Friday, December 16, 2011

Financial Fridays, No. 2: Grocery Shopping on a Budget

Now, I think I've said this before, but I'm one of those weird people who likes grocery shopping. *gasp* I know. Super weird, right? Who likes grocery shopping?

Something about it is just very calming for me. However, I'm also one of those people who doesn't really like to shop in general, so the times that I do have to go buy something, I want to go in, find the item I need, pay for it, and leave.

With this background info in mind, here's Part One of my guide on how to go grocery shopping.

Just how does one go about shopping for groceries:

a. ... without spending a ridiculous amount?

Buy what's on sale.

Juuust kidding. It's a little more complex than that.

For some reason, our apartment doesn't get the Ralphs ad in our mailbox, so Shellie and I have to go online to {1} look at the weekly ads. I would say that going through each page and making a grocery list of things that look interesting to you really helps when it comes time to actually do your shopping.

After a while, you become familiar with prices and what's reasonable or unreasonable to pay for something that you like to eat. I've noticed that prices vary widely from week to week, so if you didn't happen to notice that peaches were on sale for $0.88/lb last week, you might pay the $1.39/lb they're advertising as "On Sale" this week.

Another thing to do is to {2} make a grocery list. It may sound silly or like a waste of your time, but it really helps. Once you're actually in the store, a grocery list keeps you on track and reminds you of the exact things you came here for-- no wandering off into the cookie aisle just because you don't remember what you need. This caution against cookie aisle wandering will also make an appearance later...

If you are willing to do your grocery shopping at more than one location, then you can {3} compare prices from store to store. For instance, Ralphs happens to carry more stuff than Trader Joe's {sorry. I could have said 'foodstuffs' but that's just kinda redundant} and is usually cheaper when it comes to the basics {ie: bread or whathaveyou}, but Trader Joe's {Trader Joe's'? Trader Joe's's?} produce prices are lower about 75% of the time. This is because TJ's sells their fruits and veggies by the item {1 banana, 2 banana, 3 banana, 4 = $0.19/each no matter the size} as opposed to by the pound {1 banana = 0.78 lbs = $0.64}, the way Ralphs does.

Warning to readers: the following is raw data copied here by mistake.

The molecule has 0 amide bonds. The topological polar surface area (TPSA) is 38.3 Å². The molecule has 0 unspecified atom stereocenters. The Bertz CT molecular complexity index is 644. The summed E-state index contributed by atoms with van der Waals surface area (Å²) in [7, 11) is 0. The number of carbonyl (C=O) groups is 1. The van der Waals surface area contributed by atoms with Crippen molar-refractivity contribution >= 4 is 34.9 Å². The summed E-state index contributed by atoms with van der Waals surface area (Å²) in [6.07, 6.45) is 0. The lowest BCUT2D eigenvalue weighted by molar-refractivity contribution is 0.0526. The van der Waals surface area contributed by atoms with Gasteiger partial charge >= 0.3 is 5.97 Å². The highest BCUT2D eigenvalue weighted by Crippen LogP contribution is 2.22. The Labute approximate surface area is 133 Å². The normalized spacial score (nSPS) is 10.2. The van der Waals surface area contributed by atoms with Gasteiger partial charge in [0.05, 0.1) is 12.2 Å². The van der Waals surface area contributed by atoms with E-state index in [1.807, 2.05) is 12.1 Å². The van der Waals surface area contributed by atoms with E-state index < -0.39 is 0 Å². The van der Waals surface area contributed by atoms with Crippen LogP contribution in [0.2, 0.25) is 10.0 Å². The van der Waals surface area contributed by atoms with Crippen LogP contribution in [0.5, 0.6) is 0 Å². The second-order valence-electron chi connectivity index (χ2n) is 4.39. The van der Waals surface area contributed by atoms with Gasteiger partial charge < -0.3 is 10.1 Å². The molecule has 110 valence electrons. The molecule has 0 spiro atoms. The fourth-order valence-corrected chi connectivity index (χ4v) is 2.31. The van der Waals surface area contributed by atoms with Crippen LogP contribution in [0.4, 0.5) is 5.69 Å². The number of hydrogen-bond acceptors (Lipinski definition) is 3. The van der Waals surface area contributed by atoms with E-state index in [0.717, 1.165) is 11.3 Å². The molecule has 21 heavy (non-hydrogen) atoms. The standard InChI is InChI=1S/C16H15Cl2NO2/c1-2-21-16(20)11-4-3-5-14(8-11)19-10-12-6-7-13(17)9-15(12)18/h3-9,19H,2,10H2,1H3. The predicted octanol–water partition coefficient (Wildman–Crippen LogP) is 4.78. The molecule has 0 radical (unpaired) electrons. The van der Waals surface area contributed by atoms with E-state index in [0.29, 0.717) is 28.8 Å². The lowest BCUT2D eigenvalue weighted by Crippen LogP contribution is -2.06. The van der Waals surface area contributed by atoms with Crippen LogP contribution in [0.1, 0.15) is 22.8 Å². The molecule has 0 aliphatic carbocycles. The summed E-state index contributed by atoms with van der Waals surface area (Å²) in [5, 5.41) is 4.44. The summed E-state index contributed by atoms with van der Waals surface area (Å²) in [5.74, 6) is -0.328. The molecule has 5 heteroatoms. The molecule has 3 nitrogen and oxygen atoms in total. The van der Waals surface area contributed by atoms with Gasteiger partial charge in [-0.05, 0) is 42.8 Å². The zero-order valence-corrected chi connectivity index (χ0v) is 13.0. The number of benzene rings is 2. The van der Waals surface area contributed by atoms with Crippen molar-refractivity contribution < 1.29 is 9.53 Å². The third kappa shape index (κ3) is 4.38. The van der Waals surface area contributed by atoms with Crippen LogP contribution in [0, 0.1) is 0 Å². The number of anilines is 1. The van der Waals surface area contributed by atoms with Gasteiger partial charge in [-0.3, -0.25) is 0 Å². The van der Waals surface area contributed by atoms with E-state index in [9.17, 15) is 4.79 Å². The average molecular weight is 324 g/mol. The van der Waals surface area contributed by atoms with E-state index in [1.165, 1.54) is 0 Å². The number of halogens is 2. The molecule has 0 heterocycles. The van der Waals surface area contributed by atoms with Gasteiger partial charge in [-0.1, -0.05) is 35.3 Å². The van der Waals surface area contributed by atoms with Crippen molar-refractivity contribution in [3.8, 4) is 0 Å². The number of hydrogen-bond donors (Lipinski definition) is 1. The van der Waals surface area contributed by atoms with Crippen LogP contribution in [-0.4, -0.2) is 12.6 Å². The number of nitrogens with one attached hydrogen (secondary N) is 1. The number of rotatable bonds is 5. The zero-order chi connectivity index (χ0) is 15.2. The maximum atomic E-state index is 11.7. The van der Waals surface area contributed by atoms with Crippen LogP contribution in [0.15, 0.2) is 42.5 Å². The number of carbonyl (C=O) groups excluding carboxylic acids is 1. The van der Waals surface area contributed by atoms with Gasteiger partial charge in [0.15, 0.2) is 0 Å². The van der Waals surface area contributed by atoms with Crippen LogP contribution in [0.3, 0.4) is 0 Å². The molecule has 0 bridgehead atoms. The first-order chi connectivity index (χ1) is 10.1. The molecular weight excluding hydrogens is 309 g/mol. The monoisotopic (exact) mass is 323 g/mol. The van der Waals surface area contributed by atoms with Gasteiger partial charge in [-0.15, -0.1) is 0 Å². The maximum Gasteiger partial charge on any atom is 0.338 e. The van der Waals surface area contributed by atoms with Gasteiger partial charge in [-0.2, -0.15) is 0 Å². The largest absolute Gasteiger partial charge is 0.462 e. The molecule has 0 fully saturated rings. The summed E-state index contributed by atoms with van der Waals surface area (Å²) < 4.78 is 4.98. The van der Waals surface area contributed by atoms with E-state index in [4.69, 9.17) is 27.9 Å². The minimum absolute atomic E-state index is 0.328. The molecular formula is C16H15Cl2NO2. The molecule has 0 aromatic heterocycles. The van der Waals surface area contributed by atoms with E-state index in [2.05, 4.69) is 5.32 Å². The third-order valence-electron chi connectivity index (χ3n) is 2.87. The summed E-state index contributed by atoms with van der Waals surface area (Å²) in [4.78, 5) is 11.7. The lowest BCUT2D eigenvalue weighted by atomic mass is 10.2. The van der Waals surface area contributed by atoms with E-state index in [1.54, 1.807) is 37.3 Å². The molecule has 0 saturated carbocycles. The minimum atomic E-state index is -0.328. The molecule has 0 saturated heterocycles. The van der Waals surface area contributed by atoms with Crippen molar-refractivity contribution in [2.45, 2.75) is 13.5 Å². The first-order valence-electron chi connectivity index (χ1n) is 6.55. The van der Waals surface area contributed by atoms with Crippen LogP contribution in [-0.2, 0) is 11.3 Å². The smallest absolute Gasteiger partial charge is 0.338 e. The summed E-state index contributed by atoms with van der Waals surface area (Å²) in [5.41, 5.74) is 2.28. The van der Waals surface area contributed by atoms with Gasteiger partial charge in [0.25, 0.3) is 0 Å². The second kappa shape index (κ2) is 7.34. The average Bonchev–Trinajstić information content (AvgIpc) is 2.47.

One last tip for how to buy food on a college student budget is to {4} never go grocery shopping when you're hungry. Seriously, this is a bigger deal than you think. If you walk into a store full of food packaged in such a way as to tempt you to buybuybuy, it's not going to help you any if you feel like you haven't eaten in daaaays. Because when you're hungry, everything looks good to you, everything looks yummy. Things that you would not normally eat look appetizing. And then once you get home and actually make yourself a grilled cheese sandwich and you're no longer starving, you'll look in your fridge/cupboard and wonder why the heck you bought those {insert whatevertheheckyoubought here}. Not cool. Those impulse buys/unnecessary items add up faster than you might think.

Some of your hungriness can be negated if you have a grocery list {see 2} because you won't get as distracted, but trust me when I say that your brain can and will definitely find a way to justify the urgent need you have for Parmesan Goldfish... *sheepish grin*


{I was going to write this all up as one post, but it was getting rather long, so I've split it up. Read the rest of my tips here.}

{link will be added next week}

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